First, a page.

*Rebel Without a Cause* Review

“You shouldn’t believe what I say when I’m with the rest of the kids. Nobody acts sincere.”

So says Natalie Wood’s character Judy in this celebrated movie about teen angst released fifty-eight years ago. Is this a great movie?

It’s probably impossible to evaluate it on its own merits. Budding star James Dean died a month before the release, catapulting himself and the film to mythical status. We learn from Wikipedia that (even before his death):

“When production began, Warner Bros. considered it a B-movie project, and Ray used black and white film stock. When Jack Warnerrealized James Dean was a rising star and a hot property, filming was switched to color stock and many scenes had to be reshot in color.”

I’d strengthen that point. The movie is for the most part silly; Dean carries it.

An early scene makes the point (you can watch it here). Jim (Dean) notices Judy, who is initially unimpressed, but we see Dean’s a cool, charismatic dude. Judy’s mild contempt rings hollow in the face of Jim’s bemused indifference. One imagines her description of him to Buzz as the “new disease” to be more plaintive than smug. By the end of that day she’ll have changed her mind.

The movie is actually mostly set within that single day, the first day of school for Jim Stark who recently moved to the area. Like many kids, he’s embarrassed by his parents and is really sensitive about being picked on. After Judy catches his eye, her boyfriend Buzz bullies Jim and challenges him to a knife fight (!). No cutting, you see, just sticking. Jim wins by knocking Buzz’s knife away. Buzz then challenges Jim to that famous game of chicken and the rest of the movie follows its tragic consequences.

We see a lot of B-strength writing in the film’s pandering to cultural talking points of the day. Here is Roger Ebert’s review:

In the early 1950s, his unfocused rage fit neatly into pop psychology. The movie is based on a 1944 book of the same name by Robert Lindner, and reflected concern about “juvenile delinquency,” a term then much in use; its more immediate inspiration may have been the now-forgotten 1943 book A Generation of Vipers, by Philip Wylie, which coined the term “Momism” and blamed an ascendant female dominance for much of what was wrong with modern America. “She eats him alive, and he takes it,” Jim Stark tells the cop about his father.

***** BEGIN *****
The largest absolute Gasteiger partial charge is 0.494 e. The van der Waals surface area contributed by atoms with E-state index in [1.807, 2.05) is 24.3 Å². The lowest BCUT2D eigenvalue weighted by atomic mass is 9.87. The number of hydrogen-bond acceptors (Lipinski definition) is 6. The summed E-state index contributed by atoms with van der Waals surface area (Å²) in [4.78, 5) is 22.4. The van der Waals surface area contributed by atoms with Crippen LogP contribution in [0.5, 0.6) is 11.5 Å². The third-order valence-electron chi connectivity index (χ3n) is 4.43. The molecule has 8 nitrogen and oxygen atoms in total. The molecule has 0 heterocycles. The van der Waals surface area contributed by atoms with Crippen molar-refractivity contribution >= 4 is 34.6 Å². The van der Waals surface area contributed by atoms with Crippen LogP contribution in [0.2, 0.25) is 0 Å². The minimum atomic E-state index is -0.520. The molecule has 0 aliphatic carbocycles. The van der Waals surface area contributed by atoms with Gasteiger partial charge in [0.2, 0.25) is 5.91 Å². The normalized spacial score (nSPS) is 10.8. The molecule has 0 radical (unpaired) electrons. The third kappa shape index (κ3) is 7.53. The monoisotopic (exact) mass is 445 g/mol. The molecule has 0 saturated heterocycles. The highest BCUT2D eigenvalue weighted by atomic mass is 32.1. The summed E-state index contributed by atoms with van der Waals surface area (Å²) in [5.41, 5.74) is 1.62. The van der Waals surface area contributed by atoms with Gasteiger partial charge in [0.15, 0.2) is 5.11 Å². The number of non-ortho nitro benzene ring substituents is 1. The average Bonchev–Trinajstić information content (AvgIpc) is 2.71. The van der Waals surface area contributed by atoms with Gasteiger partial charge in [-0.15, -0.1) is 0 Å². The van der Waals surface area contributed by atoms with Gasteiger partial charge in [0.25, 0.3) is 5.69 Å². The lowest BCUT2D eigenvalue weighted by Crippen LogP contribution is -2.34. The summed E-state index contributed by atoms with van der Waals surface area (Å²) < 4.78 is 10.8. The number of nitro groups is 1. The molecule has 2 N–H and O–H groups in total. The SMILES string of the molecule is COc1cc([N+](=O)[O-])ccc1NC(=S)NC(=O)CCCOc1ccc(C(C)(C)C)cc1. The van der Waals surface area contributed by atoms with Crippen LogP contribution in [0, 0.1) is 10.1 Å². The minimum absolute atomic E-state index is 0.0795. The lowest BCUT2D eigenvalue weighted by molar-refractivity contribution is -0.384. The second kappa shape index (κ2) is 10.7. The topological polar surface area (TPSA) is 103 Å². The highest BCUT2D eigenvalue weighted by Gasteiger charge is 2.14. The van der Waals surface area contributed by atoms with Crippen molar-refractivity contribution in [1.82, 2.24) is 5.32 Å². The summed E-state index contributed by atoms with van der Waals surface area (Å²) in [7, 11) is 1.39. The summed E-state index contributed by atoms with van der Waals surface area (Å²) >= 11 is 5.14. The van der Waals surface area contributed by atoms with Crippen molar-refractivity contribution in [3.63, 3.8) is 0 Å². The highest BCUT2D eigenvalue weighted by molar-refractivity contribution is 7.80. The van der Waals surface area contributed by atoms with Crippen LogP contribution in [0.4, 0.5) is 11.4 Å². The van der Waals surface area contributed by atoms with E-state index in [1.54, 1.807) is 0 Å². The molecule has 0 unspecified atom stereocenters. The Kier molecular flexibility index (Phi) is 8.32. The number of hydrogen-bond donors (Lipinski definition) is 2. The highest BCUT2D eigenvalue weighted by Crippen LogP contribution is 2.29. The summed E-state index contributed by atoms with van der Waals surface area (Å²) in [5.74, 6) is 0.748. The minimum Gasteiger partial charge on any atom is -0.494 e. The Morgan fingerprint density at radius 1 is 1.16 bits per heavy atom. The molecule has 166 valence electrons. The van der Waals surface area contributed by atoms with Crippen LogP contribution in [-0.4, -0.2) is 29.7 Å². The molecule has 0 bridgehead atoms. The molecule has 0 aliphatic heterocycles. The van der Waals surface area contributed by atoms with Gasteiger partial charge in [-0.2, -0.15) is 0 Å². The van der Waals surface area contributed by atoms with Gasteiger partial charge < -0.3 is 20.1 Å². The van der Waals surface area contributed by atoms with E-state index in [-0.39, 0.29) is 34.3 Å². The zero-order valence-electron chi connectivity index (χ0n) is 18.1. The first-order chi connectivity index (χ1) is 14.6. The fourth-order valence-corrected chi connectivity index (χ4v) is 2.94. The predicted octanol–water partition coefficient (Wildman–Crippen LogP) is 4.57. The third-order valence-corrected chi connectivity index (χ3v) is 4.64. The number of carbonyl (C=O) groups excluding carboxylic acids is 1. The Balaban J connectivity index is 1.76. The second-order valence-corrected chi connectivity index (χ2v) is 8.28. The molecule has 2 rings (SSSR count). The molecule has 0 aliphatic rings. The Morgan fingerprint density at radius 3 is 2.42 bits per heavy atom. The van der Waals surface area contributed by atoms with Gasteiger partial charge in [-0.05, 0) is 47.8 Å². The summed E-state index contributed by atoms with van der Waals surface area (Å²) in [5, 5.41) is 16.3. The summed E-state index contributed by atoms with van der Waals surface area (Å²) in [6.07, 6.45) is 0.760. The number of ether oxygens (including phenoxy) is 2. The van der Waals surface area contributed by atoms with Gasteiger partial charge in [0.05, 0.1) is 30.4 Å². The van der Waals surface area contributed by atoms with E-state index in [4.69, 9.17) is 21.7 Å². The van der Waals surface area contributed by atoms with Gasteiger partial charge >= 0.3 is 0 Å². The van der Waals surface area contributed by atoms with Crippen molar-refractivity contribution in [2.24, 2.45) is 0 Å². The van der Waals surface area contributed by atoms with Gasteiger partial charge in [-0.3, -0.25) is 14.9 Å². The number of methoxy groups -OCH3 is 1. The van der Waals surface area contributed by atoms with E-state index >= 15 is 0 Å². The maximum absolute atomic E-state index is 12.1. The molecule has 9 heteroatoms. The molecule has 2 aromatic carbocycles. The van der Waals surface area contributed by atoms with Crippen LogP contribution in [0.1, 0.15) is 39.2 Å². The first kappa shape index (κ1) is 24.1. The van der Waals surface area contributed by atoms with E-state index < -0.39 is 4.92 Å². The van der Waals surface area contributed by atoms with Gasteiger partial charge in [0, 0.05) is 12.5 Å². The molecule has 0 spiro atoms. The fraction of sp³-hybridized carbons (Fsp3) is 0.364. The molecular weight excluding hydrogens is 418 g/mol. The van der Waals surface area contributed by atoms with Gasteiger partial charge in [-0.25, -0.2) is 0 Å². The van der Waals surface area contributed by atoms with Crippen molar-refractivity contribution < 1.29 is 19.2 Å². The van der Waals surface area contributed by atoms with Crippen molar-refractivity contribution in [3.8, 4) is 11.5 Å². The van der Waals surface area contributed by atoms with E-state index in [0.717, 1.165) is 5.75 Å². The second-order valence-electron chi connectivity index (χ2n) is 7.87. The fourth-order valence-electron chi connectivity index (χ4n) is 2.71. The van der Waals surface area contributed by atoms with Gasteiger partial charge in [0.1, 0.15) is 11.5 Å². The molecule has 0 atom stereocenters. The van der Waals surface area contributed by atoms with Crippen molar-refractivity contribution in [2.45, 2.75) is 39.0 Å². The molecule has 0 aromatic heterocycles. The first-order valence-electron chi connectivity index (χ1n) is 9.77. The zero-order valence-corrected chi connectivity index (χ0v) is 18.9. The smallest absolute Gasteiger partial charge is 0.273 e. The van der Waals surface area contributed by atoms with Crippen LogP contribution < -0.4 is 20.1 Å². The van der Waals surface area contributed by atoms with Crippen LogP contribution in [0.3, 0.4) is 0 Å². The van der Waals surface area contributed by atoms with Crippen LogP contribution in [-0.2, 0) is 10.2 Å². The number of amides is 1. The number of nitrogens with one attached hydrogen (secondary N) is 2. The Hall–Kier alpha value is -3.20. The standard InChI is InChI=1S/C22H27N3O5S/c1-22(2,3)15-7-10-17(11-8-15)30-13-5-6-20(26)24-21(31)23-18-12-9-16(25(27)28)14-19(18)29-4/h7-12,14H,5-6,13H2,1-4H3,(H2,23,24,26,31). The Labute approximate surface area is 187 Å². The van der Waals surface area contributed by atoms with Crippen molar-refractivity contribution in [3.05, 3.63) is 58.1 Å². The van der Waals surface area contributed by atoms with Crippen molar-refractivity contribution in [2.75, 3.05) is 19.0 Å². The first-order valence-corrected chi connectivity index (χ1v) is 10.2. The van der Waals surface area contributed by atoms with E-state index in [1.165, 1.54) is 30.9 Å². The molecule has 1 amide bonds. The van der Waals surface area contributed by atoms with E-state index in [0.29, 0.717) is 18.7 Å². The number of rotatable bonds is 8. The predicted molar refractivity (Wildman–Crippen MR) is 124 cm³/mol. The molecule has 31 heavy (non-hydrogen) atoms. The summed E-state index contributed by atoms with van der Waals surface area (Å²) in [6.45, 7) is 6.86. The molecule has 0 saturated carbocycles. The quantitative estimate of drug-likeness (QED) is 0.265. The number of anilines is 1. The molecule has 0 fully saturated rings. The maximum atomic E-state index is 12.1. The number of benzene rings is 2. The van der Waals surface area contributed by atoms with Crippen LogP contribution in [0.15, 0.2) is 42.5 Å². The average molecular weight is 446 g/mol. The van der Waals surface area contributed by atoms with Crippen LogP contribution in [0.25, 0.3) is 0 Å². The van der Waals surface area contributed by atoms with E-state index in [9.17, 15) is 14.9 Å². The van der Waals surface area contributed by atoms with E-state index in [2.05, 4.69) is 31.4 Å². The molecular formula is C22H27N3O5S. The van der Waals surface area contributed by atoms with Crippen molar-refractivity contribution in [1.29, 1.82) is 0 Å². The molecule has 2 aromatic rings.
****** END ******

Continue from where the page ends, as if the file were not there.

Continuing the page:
Weak writing seeks to confirm the flawed intuition of an audience. It takes an ambitious film to challenge it and a great film to change it. It’s easy to say “kids are crazy these days” and point to whatever fad happens to be in the news as evidence. The thing is that kids have always seemed crazy and always will. Have you seen this study (or another like it)? Adolescent Brains Biologically Wired to Engage in Risky Behavior:

“Our results raise the hypothesis that these risky behaviors, such as experimenting with drugs or having unsafe sex, are actually driven by over activity in the mesolimbic dopamine system, a system which appears to be the final pathway to all addictions, in the adolescent brain,” Poldrack said.

These kids weren’t ‘crazy’, the were just bored and happy to risk their life for an edge in the status game of teen-hood. Jim, for all his protagonist’s self-awareness, is incensed by simple name-calling of “chicken”. For a teenager, humiliation and death are frightfully close together in significance before an accident.

And yet the film is capable of nuance. The ultimate act of madness, the game of chicken, had a distinctly non-crazy, almost nonchalant emergence. There wasn’t a grudge between Buzz and Jim: “I like you, you know?”, says Buzz at one point. “Then why are we doing this?” asks Jim. “We got to do something. Don’t we?” Same today. Buzz can’t eject because his sleeve gets caught and over the cliff he goes.

The film misses a chance to dwell a bit on the effect this would have had on the kids. There are glimmers of fear and shock and remorse, of course. And the boys worried about Jim talking frankly with the police rings true to me.

I was actually surprised at how modern the film felt and looked; much of our society’s norms and visible technology was in place then in the 50s. It makes me wonder, how far back could such a movie been made?

For technology, probably not long before. But I suspect that its plot and theme of parental angst over crazy teens would probably resonate with any group of middle class families back to the dawn of time. Try reading Lermontov’s *A Hero of Our Time* a mid-19th century treatment of similar modern themes.

Not starving? Not at war? Got some serious leisure on your hands? Then it doesn’t matter when you were born: you probably whine to your friends about how the kids these days just don’t get it.

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